ASSEMBLEME: Sorry for the light posting for the last week. I've been trying to figure out how my boyfriend and I can tackle a pretty large debt that struck us out of left-field. (Long story short: never trust your immature younger brother to an apartment that has your name on the lease.)
Anyway, I found myself coming back to an interesting article that I read about a year ago in the New York Times Magazine. It's called "The Futile Pursuit of Happiness" and is about Daniel Gilbert's research of human emotion and behavior. It really changed my views about my own "future forecasting" and consumerism generally. I highly suggest it to everyone. Here's a clip to pique your stubborn curiosity.
One experiment of Gilbert's had students in a photography class at Harvard choose two favorite pictures from among those they had just taken and then relinquish one to the teacher. Some students were told their choices were permanent; others were told they could exchange their prints after several days. As it turned out, those who had time to change their minds were less pleased with their decisions than those whose choices were irrevocable.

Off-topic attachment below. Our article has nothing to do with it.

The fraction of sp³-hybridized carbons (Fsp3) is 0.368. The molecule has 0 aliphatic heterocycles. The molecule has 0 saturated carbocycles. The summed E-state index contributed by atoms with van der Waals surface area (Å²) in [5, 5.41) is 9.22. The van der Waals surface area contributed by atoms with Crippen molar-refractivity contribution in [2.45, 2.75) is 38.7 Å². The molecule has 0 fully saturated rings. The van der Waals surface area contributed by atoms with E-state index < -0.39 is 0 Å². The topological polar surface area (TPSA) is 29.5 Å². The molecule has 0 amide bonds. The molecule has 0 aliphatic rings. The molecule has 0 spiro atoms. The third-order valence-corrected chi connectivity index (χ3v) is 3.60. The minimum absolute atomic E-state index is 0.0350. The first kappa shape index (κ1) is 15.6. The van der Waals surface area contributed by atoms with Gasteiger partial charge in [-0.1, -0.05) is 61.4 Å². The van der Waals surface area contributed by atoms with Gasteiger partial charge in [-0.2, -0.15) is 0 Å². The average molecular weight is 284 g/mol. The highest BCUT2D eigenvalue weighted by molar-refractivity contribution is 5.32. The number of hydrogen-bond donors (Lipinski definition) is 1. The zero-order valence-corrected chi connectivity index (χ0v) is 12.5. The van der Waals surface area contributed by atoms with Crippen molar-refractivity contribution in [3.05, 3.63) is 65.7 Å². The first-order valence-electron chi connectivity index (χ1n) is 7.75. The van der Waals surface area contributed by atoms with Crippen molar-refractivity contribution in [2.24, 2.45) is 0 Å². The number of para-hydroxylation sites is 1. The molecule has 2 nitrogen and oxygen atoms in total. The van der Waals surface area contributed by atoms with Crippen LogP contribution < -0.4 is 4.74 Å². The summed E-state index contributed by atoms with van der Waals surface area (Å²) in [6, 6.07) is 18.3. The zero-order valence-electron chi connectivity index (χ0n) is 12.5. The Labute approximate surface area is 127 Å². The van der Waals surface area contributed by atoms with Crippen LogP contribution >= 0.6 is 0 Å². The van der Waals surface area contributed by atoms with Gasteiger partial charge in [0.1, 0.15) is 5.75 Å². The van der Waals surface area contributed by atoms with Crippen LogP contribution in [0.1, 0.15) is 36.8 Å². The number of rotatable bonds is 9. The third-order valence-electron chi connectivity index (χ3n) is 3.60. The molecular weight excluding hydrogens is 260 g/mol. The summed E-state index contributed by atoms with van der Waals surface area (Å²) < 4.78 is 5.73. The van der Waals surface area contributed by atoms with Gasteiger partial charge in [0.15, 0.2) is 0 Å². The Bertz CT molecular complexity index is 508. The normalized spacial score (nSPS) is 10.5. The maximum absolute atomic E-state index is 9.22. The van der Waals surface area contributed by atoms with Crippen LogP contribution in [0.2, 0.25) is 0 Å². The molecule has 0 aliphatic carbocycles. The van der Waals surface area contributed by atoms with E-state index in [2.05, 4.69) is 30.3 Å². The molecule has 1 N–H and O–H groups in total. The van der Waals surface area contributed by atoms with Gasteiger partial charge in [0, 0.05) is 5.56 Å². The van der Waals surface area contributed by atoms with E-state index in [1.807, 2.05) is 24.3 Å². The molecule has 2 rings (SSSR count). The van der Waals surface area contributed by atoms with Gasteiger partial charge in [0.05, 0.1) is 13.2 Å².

The original article used to be here, but the Gray Lady will charge you three bucks to read it. Instead, read it here or here.
Another good article written about Gilbert's work is here. This one being about forecasting regret rather then happiness.
People thought they'd feel worse having just missed the subway than arriving several minutes late. What researchers also found, however, was that no matter how much regret subjects anticipated, none actually experienced anywhere near as much as they expected. It turns out the human ability to absolve ourselves, to rationalize quickly and to dodge blame, even from ourselves, is quite remarkable.
You can also check out Daniel Gilbert's home page at Harvard for a ton of psycho info goodness.
Speaking of good reads, I'm about halfway through Sam Harris' The End of Faith: Religion, Terror, and the Future of Reason. I'll wait to post my feelings about the book until I'm done, but so far I can say without a doubt that it's the most interesting and objective book on current affairs I've read in years. You can read the review in the Times (until they charge you $3 for it that is) here. More to come.